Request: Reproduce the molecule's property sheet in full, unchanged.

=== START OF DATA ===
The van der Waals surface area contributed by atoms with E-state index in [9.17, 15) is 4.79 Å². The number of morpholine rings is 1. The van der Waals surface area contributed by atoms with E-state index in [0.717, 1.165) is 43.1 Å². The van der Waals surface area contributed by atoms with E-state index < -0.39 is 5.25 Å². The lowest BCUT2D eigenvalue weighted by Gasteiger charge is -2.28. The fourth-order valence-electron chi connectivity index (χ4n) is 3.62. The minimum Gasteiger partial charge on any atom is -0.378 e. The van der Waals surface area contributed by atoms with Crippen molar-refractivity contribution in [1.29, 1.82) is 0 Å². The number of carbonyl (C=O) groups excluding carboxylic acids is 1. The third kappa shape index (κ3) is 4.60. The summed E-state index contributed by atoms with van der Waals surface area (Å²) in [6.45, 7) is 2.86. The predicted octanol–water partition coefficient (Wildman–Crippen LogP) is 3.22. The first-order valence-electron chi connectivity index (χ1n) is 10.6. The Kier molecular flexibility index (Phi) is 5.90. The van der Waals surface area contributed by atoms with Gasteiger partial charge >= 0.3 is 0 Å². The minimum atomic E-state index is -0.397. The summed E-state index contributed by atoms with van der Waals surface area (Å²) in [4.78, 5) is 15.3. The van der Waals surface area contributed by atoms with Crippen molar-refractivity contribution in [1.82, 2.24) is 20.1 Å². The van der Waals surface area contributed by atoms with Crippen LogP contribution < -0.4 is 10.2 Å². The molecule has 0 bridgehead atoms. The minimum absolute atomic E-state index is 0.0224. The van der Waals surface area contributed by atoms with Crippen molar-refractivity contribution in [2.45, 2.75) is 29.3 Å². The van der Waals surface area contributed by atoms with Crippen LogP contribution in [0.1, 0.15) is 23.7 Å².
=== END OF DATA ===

The van der Waals surface area contributed by atoms with E-state index in [9.17, 15) is 4.79 Å². The number of morpholine rings is 1. The van der Waals surface area contributed by atoms with E-state index in [0.717, 1.165) is 43.1 Å². The van der Waals surface area contributed by atoms with E-state index < -0.39 is 5.25 Å². The lowest BCUT2D eigenvalue weighted by Gasteiger charge is -2.28. The fourth-order valence-electron chi connectivity index (χ4n) is 3.62. The minimum Gasteiger partial charge on any atom is -0.378 e. The van der Waals surface area contributed by atoms with Crippen molar-refractivity contribution in [1.29, 1.82) is 0 Å². The number of carbonyl (C=O) groups excluding carboxylic acids is 1. The third kappa shape index (κ3) is 4.60. The summed E-state index contributed by atoms with van der Waals surface area (Å²) in [6.45, 7) is 2.86. The predicted octanol–water partition coefficient (Wildman–Crippen LogP) is 3.22. The first-order valence-electron chi connectivity index (χ1n) is 10.6. The Kier molecular flexibility index (Phi) is 5.90. The van der Waals surface area contributed by atoms with Gasteiger partial charge >= 0.3 is 0 Å². The minimum atomic E-state index is -0.397. The summed E-state index contributed by atoms with van der Waals surface area (Å²) in [4.78, 5) is 15.3. The van der Waals surface area contributed by atoms with Crippen molar-refractivity contribution in [1.82, 2.24) is 20.1 Å². The van der Waals surface area contributed by atoms with Crippen LogP contribution < -0.4 is 10.2 Å². The molecule has 0 bridgehead atoms. The minimum absolute atomic E-state index is 0.0224. The van der Waals surface area contributed by atoms with Crippen molar-refractivity contribution in [2.45, 2.75) is 29.3 Å². The van der Waals surface area contributed by atoms with Crippen LogP contribution in [0.1, 0.15) is 23.7 Å².